I began my teaching career in 1964, in the same school from which I graduated. I left for several years to design and manufacture children’s clothes. I worked with Filmmakers in the School (does anyone remember Nixon and CETA dollars?) teaching teachers to use 8mm and 16mm hardware. I coached girls basketball and field hockey. Wrote a book. Designed quilts. My experience was varied, because I was always looking for the big picture, the way all things fit together. The way that art and music and movement contribute to a vibrant culture. And why issues of social justice trump everything else in a democracy.
I left the classroom in 1988 and began consulting with teachers, administrators, and school boards. I’ve worked everywhere from Australia, Kuala Lumpur and Nairobi… to the South Bronx. (People get more excited when I tell them about working in Canberra than about the progress I see in the Bronx.)
New York City teachers, in fact, most inner city teachers I’ve worked with are better trained than most. Piles of money are focused on professional development, lots of time is spent out of the classroom, thousands of students are subjected to the instructional strategy du jour. I think schools are more open to new ideas when we believe that the ‘system is broken,’ rather than ‘if it ain’t broke don’t fix it’.
The point is we’ve been ‘professionally developed’ ad nauseum.
The point is we don’t even agree on what the purpose of education is. What we’re teaching kids to be.
The point is we talk about getting students ‘college ready’ without even realizing that there is no monolithic idea called ‘college.’
Steve Denning has it right. We are still in the Factory Mode of Education in a country that no longer has factories. I agree with Denning that we need a new vision of how education can be. It’s not as difficult as we might imagine, and it’s far less expensive that we think. His piece should be mandatory reading for everyone interested in the future of education.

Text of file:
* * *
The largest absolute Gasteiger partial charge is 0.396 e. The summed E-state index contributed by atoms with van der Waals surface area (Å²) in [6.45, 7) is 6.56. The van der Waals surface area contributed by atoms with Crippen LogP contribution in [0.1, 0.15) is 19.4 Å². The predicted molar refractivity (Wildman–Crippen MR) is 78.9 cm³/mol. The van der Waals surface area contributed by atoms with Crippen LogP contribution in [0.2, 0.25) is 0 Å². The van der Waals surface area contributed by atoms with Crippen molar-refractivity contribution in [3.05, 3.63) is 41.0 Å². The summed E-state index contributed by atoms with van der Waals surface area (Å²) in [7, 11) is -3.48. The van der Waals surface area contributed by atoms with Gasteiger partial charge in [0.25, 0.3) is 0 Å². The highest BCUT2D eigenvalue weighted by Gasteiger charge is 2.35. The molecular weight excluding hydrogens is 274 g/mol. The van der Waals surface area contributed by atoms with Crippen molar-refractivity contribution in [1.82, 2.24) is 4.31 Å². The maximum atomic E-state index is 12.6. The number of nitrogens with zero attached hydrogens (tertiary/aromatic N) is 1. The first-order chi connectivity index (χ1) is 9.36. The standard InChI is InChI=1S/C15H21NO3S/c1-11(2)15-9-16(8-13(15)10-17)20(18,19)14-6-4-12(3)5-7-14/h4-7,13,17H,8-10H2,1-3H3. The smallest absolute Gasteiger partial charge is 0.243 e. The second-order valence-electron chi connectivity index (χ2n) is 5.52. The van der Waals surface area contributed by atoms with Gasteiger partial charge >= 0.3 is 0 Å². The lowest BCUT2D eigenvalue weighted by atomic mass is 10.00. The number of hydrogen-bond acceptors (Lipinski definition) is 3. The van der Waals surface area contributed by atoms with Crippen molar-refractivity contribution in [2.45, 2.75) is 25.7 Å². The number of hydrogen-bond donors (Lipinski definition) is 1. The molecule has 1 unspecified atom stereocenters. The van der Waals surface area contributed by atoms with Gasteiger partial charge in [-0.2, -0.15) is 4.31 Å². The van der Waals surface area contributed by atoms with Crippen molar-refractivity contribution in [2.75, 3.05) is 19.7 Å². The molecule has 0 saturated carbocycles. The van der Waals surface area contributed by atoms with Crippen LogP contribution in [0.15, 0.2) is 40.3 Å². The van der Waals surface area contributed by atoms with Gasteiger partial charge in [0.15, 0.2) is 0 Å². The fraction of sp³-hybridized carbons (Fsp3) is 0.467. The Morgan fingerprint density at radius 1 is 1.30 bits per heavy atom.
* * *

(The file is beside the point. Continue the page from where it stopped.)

Denning talks about shifting our goals by shifting our vision. Teaching has been under attack ever since we decided that teachers and schools are the enemy. (see A Nation at Risk, 1983). Since then we’ve added unions and collective bargaining to the Enemies List. If we think we know what’s wrong with education why do we demand the same results only with louder voices and with more punitive consequences? Isn’t that the definition of insanity?
Suppose, instead of teaching teachers how to teach we teach them how to learn together. How about if we sit down like adults and read something challenging and rigorous at our own intellectual level? Next, we engage in a serious dialogue around those ideas. Afterward, we spend time talking about how we might expect students to be involved in the same kinds of inquiry. Suppose we teach them how to learn and test them, if we must, on ideas and the connections they make with facts, information, textual sources. Suppose they never end a written piece without asking another question, teaching them that learning is never over.
If we’re serious about making sure kids learn, let’s teach them in ways that makes learning relevant to their lives. And to ours. Teachers will be with us long after this current debate is over. What sort of teachers do we want? By-the-book-just-tell-me-what-to teach teachers? Or those who help students challenge assumptions, make connections, equate effort with success? If it’s the later then we have to help teachers acquire and revere these attributes.
It only took one generation for the Tibetans to lose their culture when the Chinese took over. One generation to forget their past. One generation……